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Neurosurgery. 1996 Aug;39(2):253-8; discussion 258-9.

Preserved function in brain invaded by tumor.

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Department of Neurological Surgery, Washington University Epilepsy Program, Washington University School of Medicine, St. Louis, Missouri, USA.



Intrinsic brain tumors can arise within regions of the cortex that are essential to language, motor, and somatosensory functions. Although it is commonly thought that such tumors can be safely resected, as long as the resection is limited to grossly abnormal cortex, functional mapping of the cerebral cortex during tumor resection does not support this contention.


We report our experience with 14 patients (9 men, 5 women; median age, 43 yr) with intrinsic brain tumors of varying degrees of malignancy (four glioblastomas multiforme, four anaplastic astrocytomas, two anaplastic oligodendrogliomas, one anaplastic mixed glioma, three gangliogliomas). Cortical mapping was performed either intraoperatively (n = 11) or extraoperatively via intracranial electrodes (n = 3).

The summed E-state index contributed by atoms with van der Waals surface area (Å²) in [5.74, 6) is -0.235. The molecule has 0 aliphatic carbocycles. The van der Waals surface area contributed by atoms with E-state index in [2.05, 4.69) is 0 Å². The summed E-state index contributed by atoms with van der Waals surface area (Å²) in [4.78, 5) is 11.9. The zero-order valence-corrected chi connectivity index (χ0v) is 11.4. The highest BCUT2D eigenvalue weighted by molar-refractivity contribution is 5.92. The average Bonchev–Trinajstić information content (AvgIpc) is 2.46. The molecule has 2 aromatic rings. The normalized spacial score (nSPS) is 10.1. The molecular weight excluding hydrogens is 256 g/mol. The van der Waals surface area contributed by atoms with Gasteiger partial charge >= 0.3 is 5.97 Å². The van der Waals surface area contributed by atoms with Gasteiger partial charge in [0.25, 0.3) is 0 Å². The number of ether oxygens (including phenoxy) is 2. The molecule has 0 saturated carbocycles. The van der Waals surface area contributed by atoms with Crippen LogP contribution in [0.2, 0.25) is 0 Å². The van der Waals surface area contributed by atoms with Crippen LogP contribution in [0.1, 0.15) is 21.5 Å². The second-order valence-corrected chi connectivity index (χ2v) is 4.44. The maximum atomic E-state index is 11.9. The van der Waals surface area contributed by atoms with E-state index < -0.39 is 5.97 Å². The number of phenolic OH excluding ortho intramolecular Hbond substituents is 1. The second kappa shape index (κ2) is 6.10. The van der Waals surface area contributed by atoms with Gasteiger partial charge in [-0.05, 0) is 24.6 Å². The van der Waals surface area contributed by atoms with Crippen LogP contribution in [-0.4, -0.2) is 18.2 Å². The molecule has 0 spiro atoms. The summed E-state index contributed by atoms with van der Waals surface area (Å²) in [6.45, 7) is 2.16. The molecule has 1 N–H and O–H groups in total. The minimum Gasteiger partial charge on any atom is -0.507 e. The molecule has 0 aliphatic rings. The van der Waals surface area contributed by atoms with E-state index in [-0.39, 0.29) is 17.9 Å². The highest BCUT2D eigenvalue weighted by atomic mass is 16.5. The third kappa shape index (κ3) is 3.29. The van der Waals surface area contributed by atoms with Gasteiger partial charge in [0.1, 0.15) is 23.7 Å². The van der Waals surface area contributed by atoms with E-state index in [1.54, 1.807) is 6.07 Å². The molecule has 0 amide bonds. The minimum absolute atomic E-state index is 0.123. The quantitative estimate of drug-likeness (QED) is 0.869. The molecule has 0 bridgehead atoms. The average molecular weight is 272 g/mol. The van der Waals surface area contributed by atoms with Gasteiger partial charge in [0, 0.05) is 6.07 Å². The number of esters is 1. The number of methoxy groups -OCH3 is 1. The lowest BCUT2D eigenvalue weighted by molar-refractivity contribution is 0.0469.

Tumors were found to grossly invade functioning cortices (frontal lobe language cortex, four tumors; temporal lobe language cortex, five tumors; motor cortex, four tumors; somatosensory cortex, one tumor). The gross invasion of functional cortex by tumor limited safe resection in all patients. Three patients experienced transient postoperative deficits caused by the proximity of the resection to functional cortex. One patient suffered a delayed postoperative hemorrhage, with resultant persistent motor aphasia.


Intrinsic brain tumors grow by infiltration of normal brain. Consequently, brain that appears to be abnormal may remain functional, thus precluding safe tumor resection.

[Indexed for MEDLINE]

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